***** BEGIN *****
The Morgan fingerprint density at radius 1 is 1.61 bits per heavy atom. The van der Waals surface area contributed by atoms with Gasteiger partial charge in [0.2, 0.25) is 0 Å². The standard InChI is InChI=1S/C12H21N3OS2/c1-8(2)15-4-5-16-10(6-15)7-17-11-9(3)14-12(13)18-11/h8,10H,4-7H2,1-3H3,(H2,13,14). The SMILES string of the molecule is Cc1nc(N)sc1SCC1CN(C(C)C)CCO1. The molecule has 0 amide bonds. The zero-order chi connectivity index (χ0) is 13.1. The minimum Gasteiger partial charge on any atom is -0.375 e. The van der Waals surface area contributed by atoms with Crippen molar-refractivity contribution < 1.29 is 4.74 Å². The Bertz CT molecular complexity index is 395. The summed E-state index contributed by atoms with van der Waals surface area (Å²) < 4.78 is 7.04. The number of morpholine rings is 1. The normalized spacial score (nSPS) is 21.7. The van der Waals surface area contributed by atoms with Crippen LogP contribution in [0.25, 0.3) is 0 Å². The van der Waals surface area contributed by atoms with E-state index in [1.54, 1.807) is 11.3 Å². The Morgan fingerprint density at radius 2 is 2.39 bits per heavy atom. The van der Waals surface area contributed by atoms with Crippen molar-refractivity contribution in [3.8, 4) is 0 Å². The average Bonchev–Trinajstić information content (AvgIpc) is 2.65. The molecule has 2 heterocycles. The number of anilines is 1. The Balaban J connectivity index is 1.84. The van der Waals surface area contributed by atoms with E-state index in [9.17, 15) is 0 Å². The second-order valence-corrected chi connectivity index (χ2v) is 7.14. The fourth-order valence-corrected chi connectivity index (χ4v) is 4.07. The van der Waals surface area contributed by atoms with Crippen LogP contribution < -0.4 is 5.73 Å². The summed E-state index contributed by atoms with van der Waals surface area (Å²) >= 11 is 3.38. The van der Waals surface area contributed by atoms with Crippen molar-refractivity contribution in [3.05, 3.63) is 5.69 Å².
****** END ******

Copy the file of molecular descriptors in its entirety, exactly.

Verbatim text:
The Morgan fingerprint density at radius 1 is 1.61 bits per heavy atom. The van der Waals surface area contributed by atoms with Gasteiger partial charge in [0.2, 0.25) is 0 Å². The standard InChI is InChI=1S/C12H21N3OS2/c1-8(2)15-4-5-16-10(6-15)7-17-11-9(3)14-12(13)18-11/h8,10H,4-7H2,1-3H3,(H2,13,14). The SMILES string of the molecule is Cc1nc(N)sc1SCC1CN(C(C)C)CCO1. The molecule has 0 amide bonds. The zero-order chi connectivity index (χ0) is 13.1. The minimum Gasteiger partial charge on any atom is -0.375 e. The van der Waals surface area contributed by atoms with Crippen molar-refractivity contribution < 1.29 is 4.74 Å². The Bertz CT molecular complexity index is 395. The summed E-state index contributed by atoms with van der Waals surface area (Å²) < 4.78 is 7.04. The number of morpholine rings is 1. The normalized spacial score (nSPS) is 21.7. The van der Waals surface area contributed by atoms with Crippen LogP contribution in [0.25, 0.3) is 0 Å². The van der Waals surface area contributed by atoms with E-state index in [1.54, 1.807) is 11.3 Å². The Morgan fingerprint density at radius 2 is 2.39 bits per heavy atom. The van der Waals surface area contributed by atoms with Crippen molar-refractivity contribution in [3.8, 4) is 0 Å². The average Bonchev–Trinajstić information content (AvgIpc) is 2.65. The molecule has 2 heterocycles. The number of anilines is 1. The Balaban J connectivity index is 1.84. The van der Waals surface area contributed by atoms with E-state index in [9.17, 15) is 0 Å². The second-order valence-corrected chi connectivity index (χ2v) is 7.14. The fourth-order valence-corrected chi connectivity index (χ4v) is 4.07. The van der Waals surface area contributed by atoms with Crippen LogP contribution < -0.4 is 5.73 Å². The summed E-state index contributed by atoms with van der Waals surface area (Å²) >= 11 is 3.38. The van der Waals surface area contributed by atoms with Crippen molar-refractivity contribution in [3.05, 3.63) is 5.69 Å².